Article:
Now I'm at:

C:\CHAS_S~1\COLUMN~1> perl -ne "($caption,$commandline)=unpack('@2U[42] U[270]',$_);print $c +aption;" h eader.bin 67

which is sorta correct (67 is 'C'), but what I want is the whole word. A and a aren't quite it either:
C:\CHAS_S~1\COLUMN~1> perl -ne "($caption,$commandline)=unpack('@2A[42] A[270]',$_);print $c +aption;" h eader.bin C a p t i o n C:\CHAS_S~1\COLUMN~1> perl -ne "($caption,$commandline)=unpack('@2a[42] a[270]',$_);print $c +aption;" h eader.bin C a p t i o n

Either how do I get U to give me something readable instead of a code, or how do I get print to turn 'C a p t i o n ' into 'Caption'?


#my sig used to say 'I humbly seek wisdom. '. Now it says:
use strict;
use warnings;
I humbly seek wisdom.

Comment on unpacking wmic command's unicode output
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Re: unpacking wmic command's unicode output
by almut (Canon) on Nov 11, 2008 at 19:50 UTC

    It's probably easier to open the file as UTF-16

    open my $fh, "<:encoding(UTF-16)", $filename or ...

    and then operate on the resulting text string as usual...

    (Use UTF-16LE, in case the file should have no BOM.)

      That's a good idea and I may resort to that. I had it in my head to get this piped from the output. Can I open a pipe as UTF-16?

      Update: I was thinking of a syntax like:
      wmic process | find /i "myprog.exe" | getmyfields.pl


      #my sig used to say 'I humbly seek wisdom. '. Now it says:
      use strict;
      use warnings;
      I humbly seek wisdom.
Re: unpacking wmic command's unicode output
by goibhniu (Hermit) on Nov 12, 2008 at 17:25 UTC

    I learned some things while working on this little problem, so I thought I'd share. update: changed $ARGV[0] for @ARGV per discussion.

    The first thing is that wmi doesn't necessarily use the same fixed headers on different machines. My first attempt was a simple batch file and worked on my machine:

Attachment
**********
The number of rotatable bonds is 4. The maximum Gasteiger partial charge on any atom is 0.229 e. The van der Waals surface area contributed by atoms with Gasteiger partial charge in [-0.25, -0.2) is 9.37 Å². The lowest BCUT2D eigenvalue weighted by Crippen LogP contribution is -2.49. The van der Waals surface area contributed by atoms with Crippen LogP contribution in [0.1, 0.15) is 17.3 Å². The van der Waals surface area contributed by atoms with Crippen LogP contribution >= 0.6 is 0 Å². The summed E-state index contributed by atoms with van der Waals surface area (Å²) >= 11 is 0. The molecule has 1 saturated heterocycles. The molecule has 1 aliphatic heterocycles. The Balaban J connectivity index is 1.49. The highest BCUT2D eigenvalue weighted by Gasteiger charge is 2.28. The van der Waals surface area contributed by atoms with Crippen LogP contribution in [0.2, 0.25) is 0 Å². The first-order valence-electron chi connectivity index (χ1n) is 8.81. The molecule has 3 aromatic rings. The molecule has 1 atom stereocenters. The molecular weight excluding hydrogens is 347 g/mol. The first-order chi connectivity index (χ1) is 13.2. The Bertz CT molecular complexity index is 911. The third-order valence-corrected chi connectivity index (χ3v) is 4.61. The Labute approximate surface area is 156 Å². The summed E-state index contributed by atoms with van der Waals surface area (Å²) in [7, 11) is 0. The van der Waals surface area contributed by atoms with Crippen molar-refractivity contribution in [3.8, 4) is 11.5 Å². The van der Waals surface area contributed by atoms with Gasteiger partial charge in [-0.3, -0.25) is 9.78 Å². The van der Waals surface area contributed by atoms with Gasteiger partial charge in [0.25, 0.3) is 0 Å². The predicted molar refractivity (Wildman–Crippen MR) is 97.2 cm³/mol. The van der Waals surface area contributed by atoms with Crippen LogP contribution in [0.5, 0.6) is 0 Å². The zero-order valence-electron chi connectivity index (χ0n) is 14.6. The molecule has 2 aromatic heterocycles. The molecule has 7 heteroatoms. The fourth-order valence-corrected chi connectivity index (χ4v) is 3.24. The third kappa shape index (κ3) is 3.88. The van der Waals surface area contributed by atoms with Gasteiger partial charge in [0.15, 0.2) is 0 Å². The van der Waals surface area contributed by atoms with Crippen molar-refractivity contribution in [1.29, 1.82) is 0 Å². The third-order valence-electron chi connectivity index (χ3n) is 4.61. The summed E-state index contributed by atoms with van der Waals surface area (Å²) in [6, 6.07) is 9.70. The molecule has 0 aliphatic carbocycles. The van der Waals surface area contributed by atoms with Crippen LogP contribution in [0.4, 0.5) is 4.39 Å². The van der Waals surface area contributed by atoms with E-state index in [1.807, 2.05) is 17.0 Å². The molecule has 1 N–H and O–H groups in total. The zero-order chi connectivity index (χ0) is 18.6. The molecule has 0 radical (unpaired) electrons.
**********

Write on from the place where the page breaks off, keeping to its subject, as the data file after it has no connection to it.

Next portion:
but not on either the machine of the admin I was doing this for or on the prod machine he needed it for. The static unpack template was off for the set of fields wmi was using on the other machines (to be semantically honest I didn't investigate enough to blanme this on wmi; it was just off).

    So, I ended up turning it inside-out. Instead of using perl in a batch file I used the wmic command in a perl script. I ended up opening a file (well, pipe) like almut suggested, but using BrowserUK's command line option to cover the unicode issue.

    If I were to spend more time on it I would get the common code (to get the position of a field and also to constuct the output lines) out into functions. Also, I've rethunk how to get the length of the fields by looking for something like /\G(\b)/gc, but it's a fairly strightforward little throw-away script, so I'm not going to spend that much more time on it.

    Back to lessons learned:
    - if you're searching for 'ProcessID' you'll find it in 'ParentProcessID' (duh!); this messed me up for a little bit and drove me to put all that $nextField logic in (again, I've rethunk it and think it would be more elegant with \G).